Restricted Stock Units (RSU’s): Understand the Basics

Ben Clymer

In meeting with clients, we’ve learned that two of the most misunderstood aspects of their balance sheets are their Stock Options and Restricted Stock Units (RSUs). Over the next couple of weeks we’ll detail the basics of each in hopes of clearing up some of the major misunderstandings.

While RSUs do have some complexities, it is important to manage them effectively to maximize your wealth. Let’s take a brief look at what RSUs are, how they are taxed and what you need to know to make the most of their benefit.

Restricted Stock Units (RSUs): The Basics?

RSU’s are a way your company/employer can grant you shares of the company. Often these shares will be tied to performance of the company or be based on a term of employment. Once these terms are met the shares will “vest”. At that time the share owner will gain voting and dividend rights to the shares (there are some RSUs that do pay dividends to unvested shares and in that case the dividend would be reported as W2 wages in the year they are paid).

Two of the more common vesting schedules would be a “cliff” or “graded” vesting schedule. RSU’s that are based on a “cliff” vesting schedule will become 100% vested once the performance goal or period of service requirement is met. With a “graded” vesting schedule a percentage of shares will vest periodically over a scheduled timeframe.

Example: You are granted 10,000 shares of stock on a vesting schedule over 5 years. At the anniversary of your grant date (and the same date for following 4 years) 2,000 shares vest. Once these shares have vested you now can sell the shares if you would like.

Restricted Stock Units: Taxation

With RSUs, you are taxed when you receive the shares. Your taxable income is the market value of the shares at vesting.

Example: Your company grants you 10,000 RSUs when the market price of its stock is $40. By the time the grant vests, the stock price has fallen to $30. The grant is then worth $300,000 to you before taxes.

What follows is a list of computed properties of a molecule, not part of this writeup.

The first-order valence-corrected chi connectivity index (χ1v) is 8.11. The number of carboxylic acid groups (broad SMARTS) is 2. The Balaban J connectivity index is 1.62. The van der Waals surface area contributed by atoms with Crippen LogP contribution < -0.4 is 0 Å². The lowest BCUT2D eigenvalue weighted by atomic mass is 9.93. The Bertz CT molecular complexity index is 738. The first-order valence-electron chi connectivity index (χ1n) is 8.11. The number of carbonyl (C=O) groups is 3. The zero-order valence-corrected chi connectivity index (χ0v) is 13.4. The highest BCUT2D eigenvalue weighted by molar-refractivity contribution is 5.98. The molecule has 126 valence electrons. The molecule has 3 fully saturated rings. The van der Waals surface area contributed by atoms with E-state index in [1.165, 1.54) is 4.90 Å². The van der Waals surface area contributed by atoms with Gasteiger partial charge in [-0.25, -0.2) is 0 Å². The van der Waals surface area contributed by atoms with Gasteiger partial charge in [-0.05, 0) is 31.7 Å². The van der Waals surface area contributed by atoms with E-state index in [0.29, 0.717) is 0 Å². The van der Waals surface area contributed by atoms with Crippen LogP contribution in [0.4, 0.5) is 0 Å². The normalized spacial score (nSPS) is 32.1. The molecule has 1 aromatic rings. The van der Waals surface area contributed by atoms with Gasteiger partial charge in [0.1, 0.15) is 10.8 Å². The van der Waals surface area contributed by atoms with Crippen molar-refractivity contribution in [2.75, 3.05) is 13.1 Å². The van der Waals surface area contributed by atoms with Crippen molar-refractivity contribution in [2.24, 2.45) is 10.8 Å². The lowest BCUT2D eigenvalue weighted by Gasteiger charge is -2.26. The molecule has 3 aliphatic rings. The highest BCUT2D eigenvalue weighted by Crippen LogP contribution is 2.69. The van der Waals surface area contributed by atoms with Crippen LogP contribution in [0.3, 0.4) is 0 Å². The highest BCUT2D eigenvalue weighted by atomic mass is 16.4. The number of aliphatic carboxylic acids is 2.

As stated above, your taxable income is the market value of the shares at vesting. You have compensation income subject to federal and employment tax (Social Security and Medicare) and any state and local tax. That income is subject to mandatory supplemental wage withholding.

Some companies may offer a variety of ways to pay taxes at vesting, or it may use a single mandatory method. The most common practice is taking the amount from the newly delivered shares by surrendering stock back to the company. This holds or “tenders” shares to cover the taxes under a net-settlement process, and company cash is used for the payroll tax deposit.

When you later sell the shares, you will only pay capital gains tax on any appreciation over the market price of the shares on the vesting date.

Restricted Stock Units: Life Cycle

The following hypothetical example outlines the entire life cycle of an RSU grant.

Your company grants you 20,000 RSUs that vest at a rate of 25% a year. The market price at grant is $18.

One year after the grant, 25% of the shares vest and the stock price is $20 (5,000 x $20 = $100,000 of ordinary income). The following year another 25% of your share’s vest when the stock price is $25 (5,000 x $25 = $125,000). Three years after the initial grant another 25% vest when the stock price is at $30 (5,000 x $30 = $150,000 of ordinary income). Year four your final 25% of shares vest at a stock price of $35 (5,000 x $35 = $175,000 of ordinary income). The total value of all your RSU after vesting is $550,000, and each increment is taxable on its vesting date as compensation income when the shares are delivered.

Let’s assume you pay the tax due each year out of pocket and don’t surrender shares back to the company to pay taxes. At a later date you sell the stock when the price is at $40 ($800,000 for the 20,000 shares). Your capital gain is $250,000 ($800,000 minus $550,000), which is reported on your tax return on Form 8949 and Schedule D. If you hold the shares for more than one year after share delivery, the sales proceeds will be taxed at the long-term capital gains rate, which is a considerable lower rate than short term capital gains.

Although RSU’s are more complex then salary compensation, they are a great way to participate in the growth and success of the company. When making decisions around your RSU’s, it is important to consult with your tax professional.

Sources and References

Charles Schwab Public Resources & Article:

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About The Author

Ben Clymer

Ben Clymer leads Abbey Street’s Private Wealth Management division and designed the planning processes for the firm. He holds the Certified Financial Planner™ designation and has a degree in finance from the University of Minnesota Carlson School of Management.

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